Yeah, I’m done rambling. KEEP UPDATING AUDREYYY!

  4. Euojin

    I feel like you externalized my own thoughts in this entry. 🙂

    This reminds me of a passage from Joel:
    “…I will pour out my Spirit on all people.
    Your sons and daughters will prophesy,
    your old men will dream dreams,
    your young men will see visions.”

    I always thought it was sort of weird that old men will be the ones dreaming and young men vision-ing, instead of the other way around. I usually liken words like “prophesy” to the old, and “dreams” to the young. But maybe that’s the very reason why we are called to do something that seems to wane with age/life.

    I really like what dhoff said about remembering dreams of the past. This is a pretty Christianese answer, but I believe prayer is a good place to start. Asking God to take you to places/situations where you’re completely dependent on Him seems like a pretty risky thing to do. I wonder if we’re more free to dream (and risk) when we’re in that place of utter dependence…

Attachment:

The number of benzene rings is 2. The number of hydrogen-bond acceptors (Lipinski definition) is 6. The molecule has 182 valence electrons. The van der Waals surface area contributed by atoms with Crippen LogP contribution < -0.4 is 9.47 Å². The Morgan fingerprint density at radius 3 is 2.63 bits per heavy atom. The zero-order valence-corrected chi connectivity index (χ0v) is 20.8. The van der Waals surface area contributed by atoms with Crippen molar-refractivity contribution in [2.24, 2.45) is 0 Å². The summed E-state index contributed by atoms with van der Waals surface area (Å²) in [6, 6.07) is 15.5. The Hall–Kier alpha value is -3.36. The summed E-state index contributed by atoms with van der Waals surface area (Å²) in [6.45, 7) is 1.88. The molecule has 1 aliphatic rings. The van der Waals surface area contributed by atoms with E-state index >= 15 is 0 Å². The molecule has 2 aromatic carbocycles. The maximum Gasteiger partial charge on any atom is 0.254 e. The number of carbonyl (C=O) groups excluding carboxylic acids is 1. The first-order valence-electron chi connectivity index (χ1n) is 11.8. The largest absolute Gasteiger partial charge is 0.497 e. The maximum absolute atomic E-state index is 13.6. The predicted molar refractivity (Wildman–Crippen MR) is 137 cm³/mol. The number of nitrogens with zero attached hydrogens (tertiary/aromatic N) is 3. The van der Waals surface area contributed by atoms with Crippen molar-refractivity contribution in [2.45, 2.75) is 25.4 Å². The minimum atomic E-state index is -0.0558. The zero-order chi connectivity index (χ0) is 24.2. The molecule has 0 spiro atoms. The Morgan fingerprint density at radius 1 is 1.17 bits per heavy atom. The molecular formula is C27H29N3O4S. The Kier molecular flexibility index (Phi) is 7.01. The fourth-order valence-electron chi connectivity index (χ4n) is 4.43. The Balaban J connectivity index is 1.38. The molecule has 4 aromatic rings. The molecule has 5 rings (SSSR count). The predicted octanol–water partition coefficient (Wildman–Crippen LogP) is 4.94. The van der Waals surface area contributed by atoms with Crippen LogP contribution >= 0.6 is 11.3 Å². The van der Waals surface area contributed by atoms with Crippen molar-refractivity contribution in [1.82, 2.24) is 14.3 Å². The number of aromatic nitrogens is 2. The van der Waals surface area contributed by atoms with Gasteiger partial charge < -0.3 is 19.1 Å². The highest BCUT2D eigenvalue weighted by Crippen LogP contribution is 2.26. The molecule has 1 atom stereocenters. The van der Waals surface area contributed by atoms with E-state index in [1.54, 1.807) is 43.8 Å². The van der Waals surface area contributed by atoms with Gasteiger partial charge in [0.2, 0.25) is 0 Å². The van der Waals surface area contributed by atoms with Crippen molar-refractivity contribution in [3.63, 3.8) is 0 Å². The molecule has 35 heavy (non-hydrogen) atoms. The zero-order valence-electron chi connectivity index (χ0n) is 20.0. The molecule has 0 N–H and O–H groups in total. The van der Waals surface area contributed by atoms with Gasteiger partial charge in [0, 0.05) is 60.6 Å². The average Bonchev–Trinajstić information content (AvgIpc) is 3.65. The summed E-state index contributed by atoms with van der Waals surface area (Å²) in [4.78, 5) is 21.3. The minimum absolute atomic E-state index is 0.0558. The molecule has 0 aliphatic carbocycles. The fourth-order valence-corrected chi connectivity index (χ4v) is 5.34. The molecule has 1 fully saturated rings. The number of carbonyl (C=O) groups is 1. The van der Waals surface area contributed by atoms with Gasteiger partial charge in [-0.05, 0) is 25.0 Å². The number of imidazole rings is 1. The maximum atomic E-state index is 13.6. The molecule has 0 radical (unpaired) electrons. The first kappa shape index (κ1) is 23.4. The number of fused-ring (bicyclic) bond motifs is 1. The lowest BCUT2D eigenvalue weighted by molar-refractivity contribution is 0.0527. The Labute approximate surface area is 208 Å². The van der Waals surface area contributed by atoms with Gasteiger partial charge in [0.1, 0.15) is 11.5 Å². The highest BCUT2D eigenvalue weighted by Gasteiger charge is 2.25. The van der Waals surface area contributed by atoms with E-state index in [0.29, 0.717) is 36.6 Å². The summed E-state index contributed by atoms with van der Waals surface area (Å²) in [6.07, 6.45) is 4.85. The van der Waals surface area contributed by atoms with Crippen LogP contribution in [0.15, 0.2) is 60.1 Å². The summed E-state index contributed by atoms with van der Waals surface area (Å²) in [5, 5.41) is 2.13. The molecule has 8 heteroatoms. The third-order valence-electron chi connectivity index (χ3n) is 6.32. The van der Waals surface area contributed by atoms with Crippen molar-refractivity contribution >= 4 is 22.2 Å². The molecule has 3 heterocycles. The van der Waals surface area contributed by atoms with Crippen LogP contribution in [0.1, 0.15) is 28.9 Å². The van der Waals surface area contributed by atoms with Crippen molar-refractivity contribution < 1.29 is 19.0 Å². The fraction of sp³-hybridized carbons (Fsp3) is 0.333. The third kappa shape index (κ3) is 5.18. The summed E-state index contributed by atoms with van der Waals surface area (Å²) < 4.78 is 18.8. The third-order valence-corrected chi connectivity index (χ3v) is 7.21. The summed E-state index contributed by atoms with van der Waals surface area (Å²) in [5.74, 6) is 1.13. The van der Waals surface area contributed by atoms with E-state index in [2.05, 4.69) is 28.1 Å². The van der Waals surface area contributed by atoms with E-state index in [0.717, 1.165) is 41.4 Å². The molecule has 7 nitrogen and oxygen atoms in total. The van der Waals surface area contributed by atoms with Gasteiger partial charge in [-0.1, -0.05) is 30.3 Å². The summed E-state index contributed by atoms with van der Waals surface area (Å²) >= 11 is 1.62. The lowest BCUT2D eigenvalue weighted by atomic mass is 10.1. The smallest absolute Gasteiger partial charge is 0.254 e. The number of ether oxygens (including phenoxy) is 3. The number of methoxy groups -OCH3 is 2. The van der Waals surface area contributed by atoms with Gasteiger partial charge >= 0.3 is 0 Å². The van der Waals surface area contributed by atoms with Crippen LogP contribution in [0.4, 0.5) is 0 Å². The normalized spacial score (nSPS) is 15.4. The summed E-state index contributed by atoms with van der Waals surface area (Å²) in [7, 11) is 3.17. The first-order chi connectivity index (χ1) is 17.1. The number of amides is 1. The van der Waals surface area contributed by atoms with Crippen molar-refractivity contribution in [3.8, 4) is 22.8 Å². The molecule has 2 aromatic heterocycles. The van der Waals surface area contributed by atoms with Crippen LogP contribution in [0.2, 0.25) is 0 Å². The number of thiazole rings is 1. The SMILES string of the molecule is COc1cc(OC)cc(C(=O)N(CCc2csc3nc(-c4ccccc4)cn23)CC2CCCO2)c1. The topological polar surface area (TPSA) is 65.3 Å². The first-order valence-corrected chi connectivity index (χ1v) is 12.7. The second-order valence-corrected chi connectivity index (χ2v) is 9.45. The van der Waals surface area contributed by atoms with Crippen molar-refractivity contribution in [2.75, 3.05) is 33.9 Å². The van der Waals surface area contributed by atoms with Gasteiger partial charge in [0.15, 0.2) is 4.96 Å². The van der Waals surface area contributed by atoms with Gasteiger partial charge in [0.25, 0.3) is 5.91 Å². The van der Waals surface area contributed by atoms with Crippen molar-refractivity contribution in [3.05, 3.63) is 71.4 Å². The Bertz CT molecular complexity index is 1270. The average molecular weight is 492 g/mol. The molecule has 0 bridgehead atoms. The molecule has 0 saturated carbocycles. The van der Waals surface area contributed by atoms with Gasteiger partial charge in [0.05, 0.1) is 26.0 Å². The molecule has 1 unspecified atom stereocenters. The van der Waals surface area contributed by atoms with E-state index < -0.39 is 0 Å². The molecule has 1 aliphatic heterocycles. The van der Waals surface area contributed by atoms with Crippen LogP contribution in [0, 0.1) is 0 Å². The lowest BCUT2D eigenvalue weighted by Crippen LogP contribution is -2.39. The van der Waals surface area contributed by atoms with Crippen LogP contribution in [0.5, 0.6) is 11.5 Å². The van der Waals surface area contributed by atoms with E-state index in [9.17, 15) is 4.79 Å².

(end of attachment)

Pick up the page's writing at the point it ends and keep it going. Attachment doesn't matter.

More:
5. Jamie

    Song writing is risky. Worship leading is risky, especially if you’re real about it.
    But, maturing can be really humbling. Lately, I’ve been reading Jeremiah and asking myself, “Is faithfulness enough for me?”

    “But for the sky there are no fences facing . . .” Bob Dylan

  6. ryan

    Possibly related posts: (automatically generated)

    * A Dreamer..
    * From Dream To Reality
    * A DREAMERS DREAM GONE WRONG
    * Men Take Risks to Attract Women

    That song still inspires me…you’re right; we need constant reminders. “settle” is such an apt word to describe what happens otherwise.